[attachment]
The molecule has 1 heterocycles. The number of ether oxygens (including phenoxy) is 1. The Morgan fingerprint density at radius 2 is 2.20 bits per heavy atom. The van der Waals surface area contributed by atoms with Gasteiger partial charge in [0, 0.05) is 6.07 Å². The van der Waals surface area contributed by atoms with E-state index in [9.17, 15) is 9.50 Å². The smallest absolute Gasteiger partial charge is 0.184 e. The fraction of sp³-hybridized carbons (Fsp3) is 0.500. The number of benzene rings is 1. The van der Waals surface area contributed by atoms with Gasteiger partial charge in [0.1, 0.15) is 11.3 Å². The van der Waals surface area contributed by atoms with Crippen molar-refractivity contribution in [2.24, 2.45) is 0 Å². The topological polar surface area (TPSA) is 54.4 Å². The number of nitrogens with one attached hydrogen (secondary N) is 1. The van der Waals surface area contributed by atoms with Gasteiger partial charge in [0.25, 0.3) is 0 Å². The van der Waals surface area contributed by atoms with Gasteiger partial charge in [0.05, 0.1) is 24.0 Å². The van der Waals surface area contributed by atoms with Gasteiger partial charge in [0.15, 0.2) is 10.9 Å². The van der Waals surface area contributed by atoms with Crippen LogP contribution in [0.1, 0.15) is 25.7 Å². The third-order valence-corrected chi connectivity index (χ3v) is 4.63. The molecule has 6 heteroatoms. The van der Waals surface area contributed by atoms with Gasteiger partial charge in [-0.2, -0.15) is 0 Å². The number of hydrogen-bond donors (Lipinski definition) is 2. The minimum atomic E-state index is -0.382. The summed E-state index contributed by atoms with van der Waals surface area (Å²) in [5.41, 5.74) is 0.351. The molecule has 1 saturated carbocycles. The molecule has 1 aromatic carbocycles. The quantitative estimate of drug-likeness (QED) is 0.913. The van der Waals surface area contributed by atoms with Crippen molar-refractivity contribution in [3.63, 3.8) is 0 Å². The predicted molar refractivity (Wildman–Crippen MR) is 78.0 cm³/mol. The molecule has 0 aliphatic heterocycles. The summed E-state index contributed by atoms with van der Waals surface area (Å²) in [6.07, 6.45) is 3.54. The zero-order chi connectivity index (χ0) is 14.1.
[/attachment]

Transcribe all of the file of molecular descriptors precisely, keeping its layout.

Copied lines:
The molecule has 1 heterocycles. The number of ether oxygens (including phenoxy) is 1. The Morgan fingerprint density at radius 2 is 2.20 bits per heavy atom. The van der Waals surface area contributed by atoms with Gasteiger partial charge in [0, 0.05) is 6.07 Å². The van der Waals surface area contributed by atoms with E-state index in [9.17, 15) is 9.50 Å². The smallest absolute Gasteiger partial charge is 0.184 e. The fraction of sp³-hybridized carbons (Fsp3) is 0.500. The number of benzene rings is 1. The van der Waals surface area contributed by atoms with Gasteiger partial charge in [0.1, 0.15) is 11.3 Å². The van der Waals surface area contributed by atoms with Crippen molar-refractivity contribution in [2.24, 2.45) is 0 Å². The topological polar surface area (TPSA) is 54.4 Å². The number of nitrogens with one attached hydrogen (secondary N) is 1. The van der Waals surface area contributed by atoms with Gasteiger partial charge in [0.25, 0.3) is 0 Å². The van der Waals surface area contributed by atoms with Gasteiger partial charge in [0.05, 0.1) is 24.0 Å². The van der Waals surface area contributed by atoms with Gasteiger partial charge in [0.15, 0.2) is 10.9 Å². The van der Waals surface area contributed by atoms with Crippen LogP contribution in [0.1, 0.15) is 25.7 Å². The third-order valence-corrected chi connectivity index (χ3v) is 4.63. The molecule has 6 heteroatoms. The van der Waals surface area contributed by atoms with Gasteiger partial charge in [-0.2, -0.15) is 0 Å². The number of hydrogen-bond donors (Lipinski definition) is 2. The minimum atomic E-state index is -0.382. The summed E-state index contributed by atoms with van der Waals surface area (Å²) in [5.41, 5.74) is 0.351. The molecule has 1 saturated carbocycles. The molecule has 1 aromatic carbocycles. The quantitative estimate of drug-likeness (QED) is 0.913. The van der Waals surface area contributed by atoms with Crippen molar-refractivity contribution in [3.63, 3.8) is 0 Å². The predicted molar refractivity (Wildman–Crippen MR) is 78.0 cm³/mol. The molecule has 0 aliphatic heterocycles. The summed E-state index contributed by atoms with van der Waals surface area (Å²) in [6.07, 6.45) is 3.54. The zero-order chi connectivity index (χ0) is 14.1.